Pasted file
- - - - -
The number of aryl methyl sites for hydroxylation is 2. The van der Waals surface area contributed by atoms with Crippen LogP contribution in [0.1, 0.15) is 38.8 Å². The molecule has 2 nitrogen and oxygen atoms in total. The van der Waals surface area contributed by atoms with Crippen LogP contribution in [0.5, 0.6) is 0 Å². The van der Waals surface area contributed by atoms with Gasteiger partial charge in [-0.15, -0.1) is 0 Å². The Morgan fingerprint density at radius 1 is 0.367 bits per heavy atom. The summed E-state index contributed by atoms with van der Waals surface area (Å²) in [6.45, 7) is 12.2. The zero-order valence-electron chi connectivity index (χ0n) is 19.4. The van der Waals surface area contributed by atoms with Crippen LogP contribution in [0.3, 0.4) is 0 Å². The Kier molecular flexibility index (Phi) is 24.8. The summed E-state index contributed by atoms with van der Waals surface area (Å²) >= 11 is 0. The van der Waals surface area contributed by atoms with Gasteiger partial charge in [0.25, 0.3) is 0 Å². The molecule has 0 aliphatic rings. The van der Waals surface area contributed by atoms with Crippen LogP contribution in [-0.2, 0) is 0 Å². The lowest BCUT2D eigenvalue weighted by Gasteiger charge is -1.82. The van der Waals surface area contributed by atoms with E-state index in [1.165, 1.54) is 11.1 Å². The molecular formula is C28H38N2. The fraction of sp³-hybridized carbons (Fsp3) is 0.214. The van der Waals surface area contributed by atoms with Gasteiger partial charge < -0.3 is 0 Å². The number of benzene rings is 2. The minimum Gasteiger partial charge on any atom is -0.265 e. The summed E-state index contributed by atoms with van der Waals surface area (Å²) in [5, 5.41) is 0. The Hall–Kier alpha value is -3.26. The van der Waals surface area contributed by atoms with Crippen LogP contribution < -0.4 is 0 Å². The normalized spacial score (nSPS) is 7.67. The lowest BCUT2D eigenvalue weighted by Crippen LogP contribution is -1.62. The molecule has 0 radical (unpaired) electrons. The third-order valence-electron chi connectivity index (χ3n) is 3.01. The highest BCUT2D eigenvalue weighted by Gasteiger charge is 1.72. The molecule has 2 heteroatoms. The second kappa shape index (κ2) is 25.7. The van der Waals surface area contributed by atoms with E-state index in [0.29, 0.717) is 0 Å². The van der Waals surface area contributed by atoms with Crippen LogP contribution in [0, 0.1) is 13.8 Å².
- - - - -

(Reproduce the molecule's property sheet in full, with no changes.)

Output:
The number of aryl methyl sites for hydroxylation is 2. The van der Waals surface area contributed by atoms with Crippen LogP contribution in [0.1, 0.15) is 38.8 Å². The molecule has 2 nitrogen and oxygen atoms in total. The van der Waals surface area contributed by atoms with Crippen LogP contribution in [0.5, 0.6) is 0 Å². The van der Waals surface area contributed by atoms with Gasteiger partial charge in [-0.15, -0.1) is 0 Å². The Morgan fingerprint density at radius 1 is 0.367 bits per heavy atom. The summed E-state index contributed by atoms with van der Waals surface area (Å²) in [6.45, 7) is 12.2. The zero-order valence-electron chi connectivity index (χ0n) is 19.4. The van der Waals surface area contributed by atoms with Crippen LogP contribution in [0.3, 0.4) is 0 Å². The Kier molecular flexibility index (Phi) is 24.8. The summed E-state index contributed by atoms with van der Waals surface area (Å²) >= 11 is 0. The van der Waals surface area contributed by atoms with Gasteiger partial charge in [0.25, 0.3) is 0 Å². The molecule has 0 aliphatic rings. The van der Waals surface area contributed by atoms with Crippen LogP contribution in [-0.2, 0) is 0 Å². The lowest BCUT2D eigenvalue weighted by Gasteiger charge is -1.82. The van der Waals surface area contributed by atoms with E-state index in [1.165, 1.54) is 11.1 Å². The molecular formula is C28H38N2. The fraction of sp³-hybridized carbons (Fsp3) is 0.214. The van der Waals surface area contributed by atoms with Gasteiger partial charge < -0.3 is 0 Å². The number of benzene rings is 2. The minimum Gasteiger partial charge on any atom is -0.265 e. The summed E-state index contributed by atoms with van der Waals surface area (Å²) in [5, 5.41) is 0. The Hall–Kier alpha value is -3.26. The van der Waals surface area contributed by atoms with Crippen LogP contribution < -0.4 is 0 Å². The normalized spacial score (nSPS) is 7.67. The lowest BCUT2D eigenvalue weighted by Crippen LogP contribution is -1.62. The molecule has 0 radical (unpaired) electrons. The third-order valence-electron chi connectivity index (χ3n) is 3.01. The highest BCUT2D eigenvalue weighted by Gasteiger charge is 1.72. The molecule has 2 heteroatoms. The second kappa shape index (κ2) is 25.7. The van der Waals surface area contributed by atoms with E-state index in [0.29, 0.717) is 0 Å². The van der Waals surface area contributed by atoms with Crippen LogP contribution in [0, 0.1) is 13.8 Å².